New rate set for series I savings bonds

Photo: Philip Brewer

Every six months, the Treasury sets a new fixed rate for series I savings bonds.  After tracking close to the rate on the Treasury's other inflation-indexed bonds during the Clinton administration, the rate was cut sharply starting in 2001, culminating in an interest rate of zero for the past six months.  Today, though, the Treasury announced the new rate for the next six months:  0.7%

That rate isn't as bad as it sounds, because you get that plus inflation.  Adding in the adjustment for inflation, the total annual return on a bond purchased this month will be 5.64%.  (That's an annual rate that will apply for the next six months.  A new rate, based on inflation, will be calculated every six months--but the 0.7% fixed part of the return will remain in effect for the life of the bond.)

There are several good features of the I Bonds.  You can defer taxes on the interest until you cash the bond--up to 30 years.  And, if you use the money for education expenses, you may not have to pay taxes on it at all.  In addition, if there's deflation, your investment is protected to the extent that its value won't fall below the face value of the bond.

As an alternative to the series I savings bond, consider TIPS--Treasury Inflation Protected Securities.  They pay a market rate determined at auction, rather than a fixed rate determined by the Treasury.  Currently, they're paying as much as 3.25% (plus inflation).  Obviously, that's a lot better than 0.7%.  There are several downsides, though.  In particular, new bonds are only issued on specific dates (although you can buy one at any time through a broker).  Also, TIPS have a specific maturity date, and you can neither cash them in early nor hold them longer, the way you can with a series I savings bond.  In addition, their protection from deflation isn't quite as good.  (For more info, see my previous article about TIPS and I Bonds, and for information on the mechanics of buying them, see my article Treasury bills for ordinary folks.)

Inflation plus 0.7% isn't a great rate, but given that there's a real danger of the economy tipping toward either inflation or deflation (or first one and then the other), these bonds may be a good buy.

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Guest's picture
Scott topic, Philip, I took your advice and got Spend Til the End..why I may not yet (still reading) think its as great as you did, I love all books that give a different perspective or toss out a different philosophy on the topic of money/saving/investment/wealth.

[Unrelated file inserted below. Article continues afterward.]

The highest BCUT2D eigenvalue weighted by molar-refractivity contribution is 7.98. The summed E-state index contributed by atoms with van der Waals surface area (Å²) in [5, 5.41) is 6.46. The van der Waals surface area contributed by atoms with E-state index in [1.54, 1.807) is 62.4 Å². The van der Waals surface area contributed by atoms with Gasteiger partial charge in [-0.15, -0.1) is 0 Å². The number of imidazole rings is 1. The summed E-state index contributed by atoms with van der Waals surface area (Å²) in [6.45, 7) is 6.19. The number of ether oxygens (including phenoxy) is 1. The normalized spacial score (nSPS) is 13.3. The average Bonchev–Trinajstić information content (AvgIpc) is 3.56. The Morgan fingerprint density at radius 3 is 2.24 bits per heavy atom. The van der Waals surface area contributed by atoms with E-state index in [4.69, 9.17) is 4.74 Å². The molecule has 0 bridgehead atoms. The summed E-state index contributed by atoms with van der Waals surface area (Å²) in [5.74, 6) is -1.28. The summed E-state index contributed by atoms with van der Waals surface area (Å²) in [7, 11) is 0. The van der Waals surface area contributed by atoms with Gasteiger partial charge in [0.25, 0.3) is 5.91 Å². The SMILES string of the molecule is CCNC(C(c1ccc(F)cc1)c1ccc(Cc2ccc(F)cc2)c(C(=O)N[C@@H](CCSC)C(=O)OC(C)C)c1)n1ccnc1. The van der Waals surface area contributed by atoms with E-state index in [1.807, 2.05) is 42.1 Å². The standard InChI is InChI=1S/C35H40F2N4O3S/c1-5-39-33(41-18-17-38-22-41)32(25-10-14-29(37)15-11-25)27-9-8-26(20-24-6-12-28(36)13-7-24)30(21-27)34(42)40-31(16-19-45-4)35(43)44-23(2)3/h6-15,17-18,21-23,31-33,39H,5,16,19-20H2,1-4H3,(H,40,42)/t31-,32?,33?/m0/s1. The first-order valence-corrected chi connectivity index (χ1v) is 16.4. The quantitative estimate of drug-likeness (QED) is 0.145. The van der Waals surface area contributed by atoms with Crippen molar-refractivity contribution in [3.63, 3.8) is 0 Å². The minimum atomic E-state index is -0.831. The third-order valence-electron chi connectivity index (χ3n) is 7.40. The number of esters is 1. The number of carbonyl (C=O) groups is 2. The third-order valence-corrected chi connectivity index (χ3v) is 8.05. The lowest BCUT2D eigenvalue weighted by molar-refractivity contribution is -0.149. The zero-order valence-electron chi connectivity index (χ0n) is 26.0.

Philip Brewer's picture

Yep, savers are still suffering in the current environment.

I hope you find Spend 'til The End to be useful.  I thought the framework it describes to be a very useful one.  It doesn't so much provide the answers as provide a structure for doing the analysis.  Consider stopping by that post and leaving a comment with your thoughts, once you've finished the book and had a chance to mull it over for a bit.

Guest's picture

...I'll definitely leave a comment on that post when I finish the book. I'm usually a very quick reader, but have been paralyzed by the election!

Guest's picture

I bought some I savings bonds in 2001 that pay a fixed rate of 3% for their life, plus the CPI. Right now the return is nearly 8%--compounding--federal tax deferred and state and local tax-free. I'd say that is a pretty sweet deal. I've averaged 6% over seven years, which is better than money markets or the S&P 500 over that time period.

Not only has the fixed interest been reduced over time, but the Treasury has put tighter limits on the amount you can buy each year. It used to be $30,000, and now I think it is $5,000. At least small investors can still participate in a decent return, conservative investment.

Philip Brewer's picture

I've got two I bonds from the same period--a couple of my better investments.  I'll be holding those right to final maturity.